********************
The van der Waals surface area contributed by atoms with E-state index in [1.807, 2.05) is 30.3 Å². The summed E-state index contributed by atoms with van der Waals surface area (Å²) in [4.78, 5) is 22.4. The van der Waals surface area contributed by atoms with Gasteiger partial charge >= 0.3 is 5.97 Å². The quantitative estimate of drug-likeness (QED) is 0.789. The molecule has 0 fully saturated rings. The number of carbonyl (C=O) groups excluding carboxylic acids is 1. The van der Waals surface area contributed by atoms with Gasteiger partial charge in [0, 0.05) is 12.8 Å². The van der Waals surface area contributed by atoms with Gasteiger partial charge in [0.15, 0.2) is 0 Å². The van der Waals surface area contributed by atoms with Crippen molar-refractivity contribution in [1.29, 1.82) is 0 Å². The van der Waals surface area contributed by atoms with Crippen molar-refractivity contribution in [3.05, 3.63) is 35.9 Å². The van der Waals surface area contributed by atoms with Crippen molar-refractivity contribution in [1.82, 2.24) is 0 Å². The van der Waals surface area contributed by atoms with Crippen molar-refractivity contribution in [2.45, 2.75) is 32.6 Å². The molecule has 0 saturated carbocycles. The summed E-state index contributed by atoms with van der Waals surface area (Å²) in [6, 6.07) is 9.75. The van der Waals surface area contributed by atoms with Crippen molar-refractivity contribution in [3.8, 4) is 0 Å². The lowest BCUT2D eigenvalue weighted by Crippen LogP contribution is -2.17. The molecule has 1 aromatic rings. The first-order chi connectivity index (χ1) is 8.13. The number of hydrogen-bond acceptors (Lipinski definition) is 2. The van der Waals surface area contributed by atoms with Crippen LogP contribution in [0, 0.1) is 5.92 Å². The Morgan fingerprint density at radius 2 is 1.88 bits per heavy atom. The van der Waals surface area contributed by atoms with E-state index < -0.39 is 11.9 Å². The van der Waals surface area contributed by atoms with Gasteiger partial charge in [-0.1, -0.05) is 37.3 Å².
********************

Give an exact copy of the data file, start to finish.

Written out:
The van der Waals surface area contributed by atoms with E-state index in [1.807, 2.05) is 30.3 Å². The summed E-state index contributed by atoms with van der Waals surface area (Å²) in [4.78, 5) is 22.4. The van der Waals surface area contributed by atoms with Gasteiger partial charge >= 0.3 is 5.97 Å². The quantitative estimate of drug-likeness (QED) is 0.789. The molecule has 0 fully saturated rings. The number of carbonyl (C=O) groups excluding carboxylic acids is 1. The van der Waals surface area contributed by atoms with Gasteiger partial charge in [0, 0.05) is 12.8 Å². The van der Waals surface area contributed by atoms with Gasteiger partial charge in [0.15, 0.2) is 0 Å². The van der Waals surface area contributed by atoms with Crippen molar-refractivity contribution in [1.29, 1.82) is 0 Å². The van der Waals surface area contributed by atoms with Crippen molar-refractivity contribution in [3.05, 3.63) is 35.9 Å². The van der Waals surface area contributed by atoms with Crippen molar-refractivity contribution in [1.82, 2.24) is 0 Å². The van der Waals surface area contributed by atoms with Crippen molar-refractivity contribution in [2.45, 2.75) is 32.6 Å². The molecule has 0 saturated carbocycles. The summed E-state index contributed by atoms with van der Waals surface area (Å²) in [6, 6.07) is 9.75. The van der Waals surface area contributed by atoms with Crippen molar-refractivity contribution in [3.8, 4) is 0 Å². The lowest BCUT2D eigenvalue weighted by Crippen LogP contribution is -2.17. The molecule has 1 aromatic rings. The first-order chi connectivity index (χ1) is 8.13. The number of hydrogen-bond acceptors (Lipinski definition) is 2. The van der Waals surface area contributed by atoms with Crippen LogP contribution in [0, 0.1) is 5.92 Å². The Morgan fingerprint density at radius 2 is 1.88 bits per heavy atom. The van der Waals surface area contributed by atoms with E-state index < -0.39 is 11.9 Å². The van der Waals surface area contributed by atoms with Gasteiger partial charge in [-0.1, -0.05) is 37.3 Å².